By Piper Moore (Reporter ‘23)
With the school year drawing to a close, it's time to remember those who won’t be joining us next year as they go their separate ways towards new, exciting opportunities. Mr. Sellers, the current head of the school, is leaving FCS next year. (Ms. Beth is set to become the interim head of school). Before Sellers’ departure, I had a chance to interview him about his experiences as a member of the FCS community. During our conversation, I asked him a series of questions revolving around his most valuable memories at FCS, the pandemic, his plans for the future, and what he is most proud to have added to FCS. As a final goodbye, here are Mr. Sellers’ parting remarks as the head of FCS.
Opening our discussion, I asked him about our school’s land acknowledgment, and what as a community we are doing to actively participate in social justice for native peoples: “I’m still new to this topic, though I have tried to reach out to Lenni Lenape leaders and ask them what we can do better. One of the main things I got out of that was that we need to admit more Lenni Lenape kids into our school and how, surprisingly, they disagreed with the land acknowledgment because it only portrays them as victims,” Sellers informed me. Sellers noted that he is still trying to learn and work on ways to educate himself on the situation. Wondering if the goals of self-improvement and learning were on his mind moving forward, I asked Sellers about his plans for the future: “On August 1st, I’m headed up to Spain to walk El Camino de Santiago, and as someone who loves walking, I’m looking forward to it. It’s going to be one heck of a journey, but I’m glad I’ll be able to go.” In some ways, I was right, as El Camino de Santiago is a spiritual pilgrimage through Northwestern Spain.
I inquired about any past mistakes that Mr. Sellers believes he may have made and what he learned from them. Thinking relatively recently, he mentioned how, when the pandemic first reached the U.S., he didn’t take it as seriously as he should have: “When the pandemic first started I didn’t want to cause unnecessary panic or an overreaction so I pushed off doing stuff for a long time. It wasn’t until I went to a conference and it became the first major American conference to shut down that I really understood how much of a threat it posed.” Moving toward positivity, my next question brought him back nine years as I asked about a time he had to creatively solve a problem at FCS. He recounted a story from when he was still pretty new to the job and a massive storm swept through the area, closing the school for two or three days and destroying a beautiful, beloved tree on campus: “I remember Doug Linton coming into my office in tears saying we needed to take the tree down, and I knew that we had to do it if Doug Linton was for cutting down a tree. But it didn’t feel right letting it die like that so we repurposed the wood to make the Adirondack chairs that are now on campus.” Circling back to the pandemic, I asked him how the past year has affected his outlook on the FCS community, and he responded that it didn’t really change anything but rather affirmed just how strong FCS is: “I wouldn’t say that the pandemic necessarily made me change about how I saw this community, but it did reaffirm my beliefs about what this community already was, which is resilient, creative, and community-oriented.” In line with this, Sellers replied to a question about how he has tried to make FCS a more welcoming and accepting community by again emphasized the work of others: “In trying to make FCS more inclusive, I have worked in sort of two steps: the first being surrounding myself with brilliant, empathic, big-hearted people and listening to them as well as doing the suggestions they ask for. And, second, focusing on populations of kids at school who are historically marginalized and wanting a leader to guide us as a community towards equity.” One leader he’s referring to is Ms. Erica Snowden.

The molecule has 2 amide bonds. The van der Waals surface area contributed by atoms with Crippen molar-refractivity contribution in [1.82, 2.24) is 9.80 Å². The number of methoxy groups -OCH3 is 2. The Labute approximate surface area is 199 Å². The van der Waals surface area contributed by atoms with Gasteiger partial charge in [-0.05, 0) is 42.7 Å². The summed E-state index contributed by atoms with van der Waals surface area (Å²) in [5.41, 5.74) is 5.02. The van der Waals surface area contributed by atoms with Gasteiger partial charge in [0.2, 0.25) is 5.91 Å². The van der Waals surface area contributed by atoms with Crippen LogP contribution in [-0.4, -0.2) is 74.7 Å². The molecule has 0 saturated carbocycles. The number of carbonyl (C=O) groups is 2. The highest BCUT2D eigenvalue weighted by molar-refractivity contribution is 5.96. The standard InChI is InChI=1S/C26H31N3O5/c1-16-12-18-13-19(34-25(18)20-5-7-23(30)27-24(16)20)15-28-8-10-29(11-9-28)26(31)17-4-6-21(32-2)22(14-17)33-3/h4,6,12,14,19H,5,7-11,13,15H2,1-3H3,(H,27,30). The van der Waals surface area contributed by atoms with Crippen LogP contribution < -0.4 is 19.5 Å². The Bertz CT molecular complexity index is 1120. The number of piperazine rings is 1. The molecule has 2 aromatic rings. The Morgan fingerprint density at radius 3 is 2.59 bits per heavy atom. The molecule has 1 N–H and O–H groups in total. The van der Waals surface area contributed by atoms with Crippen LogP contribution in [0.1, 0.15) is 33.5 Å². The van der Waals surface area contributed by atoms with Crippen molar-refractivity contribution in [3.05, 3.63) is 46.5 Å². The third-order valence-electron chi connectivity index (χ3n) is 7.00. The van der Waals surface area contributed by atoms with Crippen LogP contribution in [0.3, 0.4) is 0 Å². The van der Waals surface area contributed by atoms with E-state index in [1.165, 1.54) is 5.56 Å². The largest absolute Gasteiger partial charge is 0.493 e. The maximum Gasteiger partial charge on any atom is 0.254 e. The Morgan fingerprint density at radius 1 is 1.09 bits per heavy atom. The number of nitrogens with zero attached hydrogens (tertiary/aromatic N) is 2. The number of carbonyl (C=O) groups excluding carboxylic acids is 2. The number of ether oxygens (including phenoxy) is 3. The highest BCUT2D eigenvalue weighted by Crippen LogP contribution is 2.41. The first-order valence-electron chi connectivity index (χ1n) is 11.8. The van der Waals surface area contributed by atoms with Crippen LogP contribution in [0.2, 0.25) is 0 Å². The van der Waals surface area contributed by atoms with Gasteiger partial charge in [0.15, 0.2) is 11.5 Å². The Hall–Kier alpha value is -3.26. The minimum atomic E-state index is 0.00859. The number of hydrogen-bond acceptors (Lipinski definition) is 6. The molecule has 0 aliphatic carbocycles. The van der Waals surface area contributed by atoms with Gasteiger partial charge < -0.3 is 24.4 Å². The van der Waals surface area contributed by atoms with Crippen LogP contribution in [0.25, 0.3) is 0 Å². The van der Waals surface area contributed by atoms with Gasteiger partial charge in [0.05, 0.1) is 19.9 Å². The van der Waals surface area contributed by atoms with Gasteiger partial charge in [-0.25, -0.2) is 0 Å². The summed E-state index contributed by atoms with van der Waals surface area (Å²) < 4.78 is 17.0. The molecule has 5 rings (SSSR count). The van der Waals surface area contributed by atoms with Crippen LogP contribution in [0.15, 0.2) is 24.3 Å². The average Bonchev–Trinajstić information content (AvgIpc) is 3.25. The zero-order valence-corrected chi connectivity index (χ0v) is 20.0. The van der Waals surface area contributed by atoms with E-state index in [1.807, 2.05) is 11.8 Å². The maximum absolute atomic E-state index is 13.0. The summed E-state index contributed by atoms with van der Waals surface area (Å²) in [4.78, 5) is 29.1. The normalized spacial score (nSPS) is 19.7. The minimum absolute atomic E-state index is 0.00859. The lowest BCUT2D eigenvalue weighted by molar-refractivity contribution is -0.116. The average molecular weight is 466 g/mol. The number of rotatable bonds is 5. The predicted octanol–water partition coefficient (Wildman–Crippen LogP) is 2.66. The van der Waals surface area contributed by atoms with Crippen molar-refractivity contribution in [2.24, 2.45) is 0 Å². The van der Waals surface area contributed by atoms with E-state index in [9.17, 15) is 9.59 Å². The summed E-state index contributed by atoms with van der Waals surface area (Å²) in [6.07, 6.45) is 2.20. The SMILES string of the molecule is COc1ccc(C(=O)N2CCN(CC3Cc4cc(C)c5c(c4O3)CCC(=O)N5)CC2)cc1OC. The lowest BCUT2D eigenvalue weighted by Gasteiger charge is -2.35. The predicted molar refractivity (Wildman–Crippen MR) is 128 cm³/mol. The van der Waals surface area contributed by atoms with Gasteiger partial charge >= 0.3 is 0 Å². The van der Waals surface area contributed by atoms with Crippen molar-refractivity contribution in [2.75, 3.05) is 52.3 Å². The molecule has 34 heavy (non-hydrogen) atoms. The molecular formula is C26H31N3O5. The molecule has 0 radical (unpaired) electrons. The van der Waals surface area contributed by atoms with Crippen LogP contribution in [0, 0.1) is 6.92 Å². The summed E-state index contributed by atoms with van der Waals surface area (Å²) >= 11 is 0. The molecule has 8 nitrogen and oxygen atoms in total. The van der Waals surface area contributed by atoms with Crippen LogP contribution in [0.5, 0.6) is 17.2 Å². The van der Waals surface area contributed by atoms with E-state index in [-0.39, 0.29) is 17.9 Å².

To close the interview, I asked Mr. Sellers one final question about what struggles he has seen students endure and most closely related to. He touched on his childhood and how his experience made him relate to kids who often feel that they don’t belong because of their financial situation: “I grew up with a single mom and we were relatively poor…. And when I got older I went to this boarding school with kids who were so wealthy that they didn’t know they were wealthy. And because sometimes I wouldn’t have enough money for a school trip or a uniform I felt like didn’t belong. So now I can relate to kids who feel like they don’t belong or are less important because they are on tuition assistance.” He also ended by remarking that he hopes that, in the future, the school will continue to improve by making students feel wanted and cared for notwithstanding their socioeconomic status.
In all, I asked him seven questions to summarize his time here at FCS and to get a look at his experience leading this school for several years. I hope these final words do a good job of capturing his time at Friends’ Central. FCS wishes him luck in all of his future endeavors. Goodbye, Mr. Sellers!